Global uptake in funding Carbon Capture

If the world stopped emitting Greenhouse Gasses (GHG) tomorrow, we would still need to remove tons of CO2e from the atmosphere to avoid catastrophic global warming. Since 1850, we have emitted 2,500,000,000,000 tons of CO2e into the atmosphere, and we continue to dump in 50B tons of CO2e per year. To keep the global temperature increase beneath 1.5ºC, we will need to stop GHG emissions while simultaneously removing ~10-20% of global emissions annually.

Carbon capture and storage (CCS) is one of the technologies with the potential to reduce the amount of carbon in our atmosphere, and in terms of VC investment, there’s been a global uptake in funding for companies working with CCS.

In 2021, the global capacity of planned CCS projects grew 50% over 9 months, reaching 111M tonnes. While the beginning of Q2 2022 has seen the biggest carbon removal startup deal ever with carbon capture company Climeworks raising $650M. Additionally, there is an advance market commitment (a pledge to guarantee a market) of $925M to advance carbon removal technology by companies that include Stripe, Alphabet, Shopify, Meta, and McKinsey.

This is not the first time the world has shown great interest in the technology. In 2011, the planned capacity was even higher than the heights of 2021. However, the cost paired with the lack of incentives to continually develop the technology meant that many high-profiled projects failed, leaving the optimism surrounding CCS in the dust.

What is Carbon Capture and Storage?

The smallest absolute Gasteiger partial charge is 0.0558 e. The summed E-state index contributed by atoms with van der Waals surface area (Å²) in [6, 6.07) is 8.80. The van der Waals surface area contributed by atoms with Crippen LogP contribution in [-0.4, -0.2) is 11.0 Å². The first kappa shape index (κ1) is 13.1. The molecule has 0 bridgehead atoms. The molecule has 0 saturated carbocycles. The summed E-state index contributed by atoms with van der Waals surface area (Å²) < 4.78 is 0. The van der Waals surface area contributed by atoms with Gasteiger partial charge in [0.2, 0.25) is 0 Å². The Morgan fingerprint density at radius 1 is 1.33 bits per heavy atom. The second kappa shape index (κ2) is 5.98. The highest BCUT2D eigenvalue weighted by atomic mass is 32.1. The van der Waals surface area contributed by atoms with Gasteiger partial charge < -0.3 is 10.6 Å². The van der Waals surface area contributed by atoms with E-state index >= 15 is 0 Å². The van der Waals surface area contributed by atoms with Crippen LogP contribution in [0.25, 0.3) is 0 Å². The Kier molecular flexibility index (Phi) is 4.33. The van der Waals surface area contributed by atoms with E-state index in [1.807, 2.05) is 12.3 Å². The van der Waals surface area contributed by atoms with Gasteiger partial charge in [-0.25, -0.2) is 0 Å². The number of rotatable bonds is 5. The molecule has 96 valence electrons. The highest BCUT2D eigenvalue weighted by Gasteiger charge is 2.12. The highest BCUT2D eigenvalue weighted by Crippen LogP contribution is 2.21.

CCS is the process of capturing and storing carbon dioxide (CO₂) either directly from flue stacks at power plants, chemical plants, or cement production. Carbon capture can also capture CO₂ from the air using direct air capture (DAC). Currently, the most effective way of capturing carbon is using point source technology rather than direct air capture.

CCS consists of three main steps: capture, transport and storage.

1) Capturing CO₂

At the source: There are three categories of technology used to capture CO₂ at the source: post-combustion carbon capture, pre-combustion carbon capture, and oxy-fuel combustion.

For post-combustion carbon capture, CO₂ is separated from the exhaust of a combustion process. Pre-combustion capture technologies involve gasifying fuel and separating the CO₂. It is less costly than other options; however, it can only be built into new facilities. For oxy-fuel combustion, fuel is burned in a nearly pure-oxygen environment rather than regular air, resulting in a more concentrated stream of CO₂, which is easier to capture.

Direct Air Capture: Removing carbon dioxide already released into the air through direct air capture (DAC) using either a liquid absorption or solid adsorption process. DAC captures CO₂ directly from the air where the concentrations of CO₂ are around 0.04% compared to up to 20% at point sources. 

2) Transport

Once the CO₂ is captured, it is compressed into a liquid state and transported by pipeline, ship, or road tanker. 

3) Storage

CO₂ is injected into deep, underground geological formations, where it is stored long-term. Storage sites used for CO₂ include former oil and gas reservoirs, deep saline formations, and coal beds and must be at least 800 meters deep.

Carbon Capture and Utilization

Storing is not the only option for captured carbon. In some cases, carbon can be recycled for utilization, either to manufacture goods or for industrial processes. Different CO₂ uses have different levels of emissions reductions. Some uses, like soda carbonation, release their CO2 immediately and are, therefore, not acceptable as utilization options.

One of the primary uses of CO₂ is for enhanced oil recovery (EOR), a method of oil extraction that uses CO₂ and water to drive oil up the well, improving oil recovery and sequestering the CO₂ underground. Selling CO₂ for EOR and other uses can provide revenue to CCS facilities, incentivizing the implementation of CCS technologies.

The vast majority of the CO₂ that will be captured will go into permanent storage. It is estimated that we can currently utilize less than 10%. 

At, we’ve curated a tag “carbon capture and storage” that keeps you up to date with companies on our platform that work with CCS. Check out these companies and funding rounds.